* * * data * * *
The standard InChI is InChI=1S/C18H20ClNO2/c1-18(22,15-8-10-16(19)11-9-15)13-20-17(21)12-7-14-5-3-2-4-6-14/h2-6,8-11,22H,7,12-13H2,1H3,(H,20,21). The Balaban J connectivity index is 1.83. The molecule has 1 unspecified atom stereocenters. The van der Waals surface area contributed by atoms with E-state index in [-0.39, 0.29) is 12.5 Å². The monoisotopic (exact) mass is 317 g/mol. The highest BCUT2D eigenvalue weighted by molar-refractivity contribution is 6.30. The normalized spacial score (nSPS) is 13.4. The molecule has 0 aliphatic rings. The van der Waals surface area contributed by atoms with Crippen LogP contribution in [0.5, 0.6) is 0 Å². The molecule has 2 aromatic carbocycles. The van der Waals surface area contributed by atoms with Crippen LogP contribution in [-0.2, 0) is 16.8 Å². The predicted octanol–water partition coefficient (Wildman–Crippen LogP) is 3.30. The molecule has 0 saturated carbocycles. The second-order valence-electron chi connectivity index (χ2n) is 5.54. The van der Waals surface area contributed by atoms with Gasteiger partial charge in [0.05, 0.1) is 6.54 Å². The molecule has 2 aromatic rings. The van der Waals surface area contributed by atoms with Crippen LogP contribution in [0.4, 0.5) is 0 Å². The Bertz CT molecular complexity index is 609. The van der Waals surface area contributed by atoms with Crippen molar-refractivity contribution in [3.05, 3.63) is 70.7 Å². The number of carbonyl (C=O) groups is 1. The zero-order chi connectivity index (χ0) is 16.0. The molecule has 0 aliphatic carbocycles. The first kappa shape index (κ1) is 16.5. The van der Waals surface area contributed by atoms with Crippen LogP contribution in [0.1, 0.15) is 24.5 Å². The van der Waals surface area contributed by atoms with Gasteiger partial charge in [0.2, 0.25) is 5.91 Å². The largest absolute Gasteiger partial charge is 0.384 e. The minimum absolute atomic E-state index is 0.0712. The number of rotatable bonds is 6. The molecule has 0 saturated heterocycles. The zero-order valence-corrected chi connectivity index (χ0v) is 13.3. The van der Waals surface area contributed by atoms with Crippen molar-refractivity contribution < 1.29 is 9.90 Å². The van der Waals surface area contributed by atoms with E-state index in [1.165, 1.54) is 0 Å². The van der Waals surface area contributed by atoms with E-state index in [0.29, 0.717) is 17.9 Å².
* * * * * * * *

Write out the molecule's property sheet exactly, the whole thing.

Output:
The standard InChI is InChI=1S/C18H20ClNO2/c1-18(22,15-8-10-16(19)11-9-15)13-20-17(21)12-7-14-5-3-2-4-6-14/h2-6,8-11,22H,7,12-13H2,1H3,(H,20,21). The Balaban J connectivity index is 1.83. The molecule has 1 unspecified atom stereocenters. The van der Waals surface area contributed by atoms with E-state index in [-0.39, 0.29) is 12.5 Å². The monoisotopic (exact) mass is 317 g/mol. The highest BCUT2D eigenvalue weighted by molar-refractivity contribution is 6.30. The normalized spacial score (nSPS) is 13.4. The molecule has 0 aliphatic rings. The van der Waals surface area contributed by atoms with Crippen LogP contribution in [0.5, 0.6) is 0 Å². The molecule has 2 aromatic carbocycles. The van der Waals surface area contributed by atoms with Crippen LogP contribution in [-0.2, 0) is 16.8 Å². The predicted octanol–water partition coefficient (Wildman–Crippen LogP) is 3.30. The molecule has 0 saturated carbocycles. The second-order valence-electron chi connectivity index (χ2n) is 5.54. The van der Waals surface area contributed by atoms with Gasteiger partial charge in [0.05, 0.1) is 6.54 Å². The molecule has 2 aromatic rings. The van der Waals surface area contributed by atoms with Crippen LogP contribution in [0.4, 0.5) is 0 Å². The Bertz CT molecular complexity index is 609. The van der Waals surface area contributed by atoms with Crippen molar-refractivity contribution in [3.05, 3.63) is 70.7 Å². The number of carbonyl (C=O) groups is 1. The zero-order chi connectivity index (χ0) is 16.0. The molecule has 0 aliphatic carbocycles. The first kappa shape index (κ1) is 16.5. The van der Waals surface area contributed by atoms with Crippen LogP contribution in [0.1, 0.15) is 24.5 Å². The van der Waals surface area contributed by atoms with Gasteiger partial charge in [0.2, 0.25) is 5.91 Å². The largest absolute Gasteiger partial charge is 0.384 e. The minimum absolute atomic E-state index is 0.0712. The number of rotatable bonds is 6. The molecule has 0 saturated heterocycles. The zero-order valence-corrected chi connectivity index (χ0v) is 13.3. The van der Waals surface area contributed by atoms with Crippen molar-refractivity contribution < 1.29 is 9.90 Å². The van der Waals surface area contributed by atoms with E-state index in [1.165, 1.54) is 0 Å². The van der Waals surface area contributed by atoms with E-state index in [0.29, 0.717) is 17.9 Å².